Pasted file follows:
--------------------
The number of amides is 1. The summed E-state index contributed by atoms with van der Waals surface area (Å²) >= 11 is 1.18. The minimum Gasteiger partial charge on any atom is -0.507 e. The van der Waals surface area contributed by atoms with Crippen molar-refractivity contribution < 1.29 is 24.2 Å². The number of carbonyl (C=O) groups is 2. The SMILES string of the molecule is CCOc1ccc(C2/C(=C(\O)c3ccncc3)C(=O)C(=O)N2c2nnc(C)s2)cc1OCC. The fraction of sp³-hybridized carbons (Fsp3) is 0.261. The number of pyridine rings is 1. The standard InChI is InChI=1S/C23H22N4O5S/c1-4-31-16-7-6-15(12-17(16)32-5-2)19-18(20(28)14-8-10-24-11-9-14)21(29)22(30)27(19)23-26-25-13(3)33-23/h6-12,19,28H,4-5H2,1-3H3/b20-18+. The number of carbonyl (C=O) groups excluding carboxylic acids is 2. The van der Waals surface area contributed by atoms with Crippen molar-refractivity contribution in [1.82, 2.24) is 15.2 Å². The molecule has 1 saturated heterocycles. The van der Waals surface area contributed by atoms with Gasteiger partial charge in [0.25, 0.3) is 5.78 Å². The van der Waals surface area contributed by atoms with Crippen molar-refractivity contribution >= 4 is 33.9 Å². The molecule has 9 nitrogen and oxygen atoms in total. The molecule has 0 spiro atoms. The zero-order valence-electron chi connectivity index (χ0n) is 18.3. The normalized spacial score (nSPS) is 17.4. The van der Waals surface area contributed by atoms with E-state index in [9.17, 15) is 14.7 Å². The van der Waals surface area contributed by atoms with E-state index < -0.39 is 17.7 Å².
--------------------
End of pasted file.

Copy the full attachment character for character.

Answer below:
The number of amides is 1. The summed E-state index contributed by atoms with van der Waals surface area (Å²) >= 11 is 1.18. The minimum Gasteiger partial charge on any atom is -0.507 e. The van der Waals surface area contributed by atoms with Crippen molar-refractivity contribution < 1.29 is 24.2 Å². The number of carbonyl (C=O) groups is 2. The SMILES string of the molecule is CCOc1ccc(C2/C(=C(\O)c3ccncc3)C(=O)C(=O)N2c2nnc(C)s2)cc1OCC. The fraction of sp³-hybridized carbons (Fsp3) is 0.261. The number of pyridine rings is 1. The standard InChI is InChI=1S/C23H22N4O5S/c1-4-31-16-7-6-15(12-17(16)32-5-2)19-18(20(28)14-8-10-24-11-9-14)21(29)22(30)27(19)23-26-25-13(3)33-23/h6-12,19,28H,4-5H2,1-3H3/b20-18+. The number of carbonyl (C=O) groups excluding carboxylic acids is 2. The van der Waals surface area contributed by atoms with Crippen molar-refractivity contribution in [1.82, 2.24) is 15.2 Å². The molecule has 1 saturated heterocycles. The van der Waals surface area contributed by atoms with Gasteiger partial charge in [0.25, 0.3) is 5.78 Å². The van der Waals surface area contributed by atoms with Crippen molar-refractivity contribution >= 4 is 33.9 Å². The molecule has 9 nitrogen and oxygen atoms in total. The molecule has 0 spiro atoms. The zero-order valence-electron chi connectivity index (χ0n) is 18.3. The normalized spacial score (nSPS) is 17.4. The van der Waals surface area contributed by atoms with E-state index in [9.17, 15) is 14.7 Å². The van der Waals surface area contributed by atoms with E-state index < -0.39 is 17.7 Å².